Summers in Plymouth: All a Part of Growing Up Pilgrim

Looking back, I can see that I was extremely lucky. My summers in Plymouth were darned near perfect. New England summers by and large have wonderful weather, a great time to be outside, doing whatever. My brother and I were free range kids, year round. Our playmates were spread over a mile or two, and we could be found anywhere, and unless we were at the Eel River Beach Club, Mom used to ring a large cow bell to summon us home for supper. I used my memories of this club to write about the scenes at the swim club in my first book, Death in a Red Canvas Chair.

Our house in 1950, 65 years ago!
Our house in 1950, 65 years ago!

So let me tell you about where I lived. My family and I lived in a then 100 year old house with 14 rooms, three stories high, counting the gables for the third floor rooms – square and unyielding even to hurricane force winds. Its many windows reflected the sky and ocean. It sat across the road from the beach, and at night, you fell asleep to the sound of waves or the lonely fog horn on Gurnet lighthouse. The house still sits on roughly five acres of land, arranged in terraces leading up from Warren Avenue; while it has been on the top terrace for many years, there was evidence that the entire thing had been moved from the first terrace by the road, back in horse and buggy days. You can only imagine what that might have entailed.

The house has a porch which wraps all around it; at that time, the part off of our kitchen was screened in and we ate there almost every evening to the accompaniment of crickets and warm breezes.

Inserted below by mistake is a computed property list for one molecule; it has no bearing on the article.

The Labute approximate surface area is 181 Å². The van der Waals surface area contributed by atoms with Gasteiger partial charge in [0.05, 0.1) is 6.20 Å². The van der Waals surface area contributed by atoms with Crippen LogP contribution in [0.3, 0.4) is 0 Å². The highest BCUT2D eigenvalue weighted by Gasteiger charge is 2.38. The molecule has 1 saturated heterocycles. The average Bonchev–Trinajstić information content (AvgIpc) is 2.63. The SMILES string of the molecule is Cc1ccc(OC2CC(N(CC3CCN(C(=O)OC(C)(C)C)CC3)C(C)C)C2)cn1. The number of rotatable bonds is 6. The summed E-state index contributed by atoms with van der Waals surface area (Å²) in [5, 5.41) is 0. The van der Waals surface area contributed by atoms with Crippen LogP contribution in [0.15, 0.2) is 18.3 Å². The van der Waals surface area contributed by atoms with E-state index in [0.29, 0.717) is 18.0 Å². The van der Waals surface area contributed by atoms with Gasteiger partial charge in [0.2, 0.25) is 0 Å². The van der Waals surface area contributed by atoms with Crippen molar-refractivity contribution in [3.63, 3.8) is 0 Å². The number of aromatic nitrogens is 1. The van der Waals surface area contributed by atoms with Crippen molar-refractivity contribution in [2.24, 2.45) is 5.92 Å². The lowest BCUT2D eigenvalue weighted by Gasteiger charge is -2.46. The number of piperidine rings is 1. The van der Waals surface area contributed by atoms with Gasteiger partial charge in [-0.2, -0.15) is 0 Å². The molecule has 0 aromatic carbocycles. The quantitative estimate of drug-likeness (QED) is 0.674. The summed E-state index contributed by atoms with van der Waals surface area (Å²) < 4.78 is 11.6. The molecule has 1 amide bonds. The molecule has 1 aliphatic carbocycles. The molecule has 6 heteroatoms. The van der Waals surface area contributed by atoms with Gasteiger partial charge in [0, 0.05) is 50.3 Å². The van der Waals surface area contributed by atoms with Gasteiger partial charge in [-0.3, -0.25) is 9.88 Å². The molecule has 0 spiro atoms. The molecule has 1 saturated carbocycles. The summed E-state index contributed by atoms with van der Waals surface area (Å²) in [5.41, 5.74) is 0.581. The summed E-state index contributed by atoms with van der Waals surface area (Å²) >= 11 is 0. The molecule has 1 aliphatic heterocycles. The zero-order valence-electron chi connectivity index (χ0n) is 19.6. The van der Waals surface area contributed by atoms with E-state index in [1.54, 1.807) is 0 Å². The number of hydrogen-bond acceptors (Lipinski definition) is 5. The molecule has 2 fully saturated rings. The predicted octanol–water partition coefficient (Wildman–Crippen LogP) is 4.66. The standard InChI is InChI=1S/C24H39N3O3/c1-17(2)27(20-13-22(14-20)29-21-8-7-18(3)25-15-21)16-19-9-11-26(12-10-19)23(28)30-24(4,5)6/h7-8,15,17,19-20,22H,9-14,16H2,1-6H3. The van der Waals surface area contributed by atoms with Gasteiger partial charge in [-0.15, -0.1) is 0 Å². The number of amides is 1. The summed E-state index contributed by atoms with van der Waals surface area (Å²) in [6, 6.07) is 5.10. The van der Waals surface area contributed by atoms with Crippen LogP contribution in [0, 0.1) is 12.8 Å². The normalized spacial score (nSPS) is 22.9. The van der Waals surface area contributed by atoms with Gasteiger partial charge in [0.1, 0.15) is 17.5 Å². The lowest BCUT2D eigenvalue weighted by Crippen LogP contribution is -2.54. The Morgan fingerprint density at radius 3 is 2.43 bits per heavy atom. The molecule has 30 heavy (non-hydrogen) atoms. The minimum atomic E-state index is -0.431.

What I plan to do with this series of posts is tell all y’all (as they say here in the south) a few stories about my summers.

This is me, pigtails and all, out back of our house.
This is me, pigtails and all, out back of our house.

Imagine warm, lazy days – Mom handing clothes out back in our drying yard to dry, bees and humming birds buzzing around the blossoms on the trumpet vines that covered the lattice work wall surrounding that space. Wind rustling the pine needles of the enormous tree in the back yard where perched our tree house (a platform two stories up, no ladder, you climbed), and in the two other tall pine trees, between which ran a 4×4 to hold my swing. My Dad had put the seat of the swing up high, so I could hang by my knees from the seat and swing with my hair brushing the ground. On the porch to one side of the house on the porch was a hammock, great for dreaming away an afternoon.

Summer chores were few: help with hanging out the clothes and taking them in, setting the table, dishes after supper, keeping my room in some order. The rest was just FUN!

Happy Fourth of July, everyone!



23 thoughts on “Summers in Plymouth: All a Part of Growing Up Pilgrim”

  1. Hope you had a great 4th of July.

    Lovely memories of days gone by. I still visit the house where I grew up as my father still lives there. The rooms look so much smaller than they did all those years ago and that’s without any alterations to them in regards of size and walls being knocked down etc. My father has lived in that house for 55 years now.

    1. I’ve done the same thing. I know the current owner of the house and it’s changed quite a bit inside and the rooms do look smaller! I think it’s all relative to our size at the time!

  2. I adore old houses with wrap around porches. When I was a kid, they intrigued me for some reason. I think it would be heaven to have an old house with all sorts of hidden nooks and crannies, and perhaps a tiny little reading room. πŸ™‚

  3. Noelle, the way you describe your memories totally captivates me. You take me there with each of your posts. I love how you write dear lady! Your part of the world has always been a setting that I have loved in books or films … and now your posts! πŸ™‚

  4. Oh, those good old days! They were so carefree and special. We vedidn’t go away for vacations, but visited relatives on weekends. Great fun with more than a dozen cousins to visit and always spent a week or two with Grandma. Loved those days! πŸ™‚

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